Here goes….

Your Media Business Will Not Be SavedJoshua Topolsky
Interesting to see how the industry is now revisiting the monetisation vs quality debate…
“So over time, we built up scale in digital to replace user value. We thought we could solve with numbers (the new, seemingly infinite numbers the internet and social media provides) what we couldn’t solve with attention. And with every new set of eyeballs (or clicks, or views) we added, we diminished the merit of what we made. And advertisers asked for more, because those eyes were worth less. And we made more. And it was less valuable.”

Things I learned working on SerialKristen Taylor
Some interesting tips here for how to social your audio and engage your community between episodes. And if you haven’t read about that NPR audio experiment here you are.

What Networks Does BuzzFeed Actually Use? Zack Liscio
Nice infographic here of the Buzzed distribution strategy. Now presented in a million strategy presentations around the world.

2016 guide to free online SEO training courses
I thought this was a really good resource for journalists. From beginner to intermediate level.

Although I do have to admit that my most interesting read has been this bad boy. Probably the best sci-fi book I’ve ever read.

Boom!

forever_war

Content Strategy Links of the Week, December 22

You know the drill by now folks. Here’s my best reads from the last week or so. Enjoy and have a fantastic Christmas and New Year. See you all in 2015!

Bad community is worse than no community
“By coupling a format that encourages intimacy with a network design that encourages out-of-context amplification, Twitter has evolved into something fundamentally volatile. It’s fun, fast and powerful, but remains highly risky for anything approaching honest conversation, or even satire.”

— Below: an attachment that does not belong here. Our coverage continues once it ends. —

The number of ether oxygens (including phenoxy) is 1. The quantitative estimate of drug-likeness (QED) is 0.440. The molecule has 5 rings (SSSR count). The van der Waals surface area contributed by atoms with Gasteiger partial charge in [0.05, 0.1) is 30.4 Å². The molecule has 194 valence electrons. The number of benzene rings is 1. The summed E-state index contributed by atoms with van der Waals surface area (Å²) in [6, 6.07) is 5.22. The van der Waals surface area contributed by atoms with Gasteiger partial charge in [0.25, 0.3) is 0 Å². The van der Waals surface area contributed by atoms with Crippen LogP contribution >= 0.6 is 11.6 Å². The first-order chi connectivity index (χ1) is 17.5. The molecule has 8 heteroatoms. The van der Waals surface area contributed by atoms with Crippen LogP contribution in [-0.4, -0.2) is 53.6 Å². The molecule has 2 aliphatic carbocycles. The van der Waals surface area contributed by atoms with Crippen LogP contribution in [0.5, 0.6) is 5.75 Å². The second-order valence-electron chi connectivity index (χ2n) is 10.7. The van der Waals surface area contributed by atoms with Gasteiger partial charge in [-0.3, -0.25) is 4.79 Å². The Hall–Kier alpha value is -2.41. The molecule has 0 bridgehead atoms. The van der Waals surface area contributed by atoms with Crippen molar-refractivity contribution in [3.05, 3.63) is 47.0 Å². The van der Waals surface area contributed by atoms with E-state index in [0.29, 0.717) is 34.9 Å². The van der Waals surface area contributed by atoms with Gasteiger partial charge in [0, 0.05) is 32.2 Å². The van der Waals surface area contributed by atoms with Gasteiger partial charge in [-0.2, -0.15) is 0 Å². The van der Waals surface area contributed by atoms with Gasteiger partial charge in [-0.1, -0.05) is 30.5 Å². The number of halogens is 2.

Consumer-aware, context-aware
“Smart news organizations know that in 2015, the value of our attention will continue to eclipse the value of our clicks. The best way to harness attention in the digital ecosystem is to service the consumer’s needs rather than simply repackaging content to fit the form factor of her various devices. A deeply engaged consumer is easier to monetize. She is a good ambassador for the news organization. And, ostensibly, she’s a better informed citizen.”

The news mixtape
“If the rise of podcasts and newsletters has taught us anything this year, it’s that there’s value in consuming bundled content.

The rise of the jacktivist
“…news outlets will have to do more than merely report what’s going on. Journalists will have the added responsibility of giving people a pathway to act, to improve their lives and the lives of others.

Again, I understand this may seem anathema to some, but people today need more than headlines and stories. They need more than data, visuals, and explanations. They need more than journalism. They need an empathy-driven service to improve their lives, their communities, and our world.”

16 reasons why this research will change how you look at news consumption | Online Journalism Blog
“The value news has in people’s everyday life seems to hinge less on the increasing technological, social and participatory affordances of the informative platform than on time- and place-dependent user needs …

“News wants and needs, place, moment of the day and especially the convenience of a particular news carrier appear to be defining factors in what people do with news. As Rosa (26) explained, she checks the news on her smartphone and her work computer during the day, snacks the news on her laptop and in the newspaper after work, and reads her newspaper’s weekend supplements on Saturday morning at home.”

(PS I loved the 16 consumption trends spotted here…)

  1. Reading
  2. Watching
  3. Viewing
  4. Listening
  5. Checking
  6. Snacking
  7. Scanning
  8. Monitoring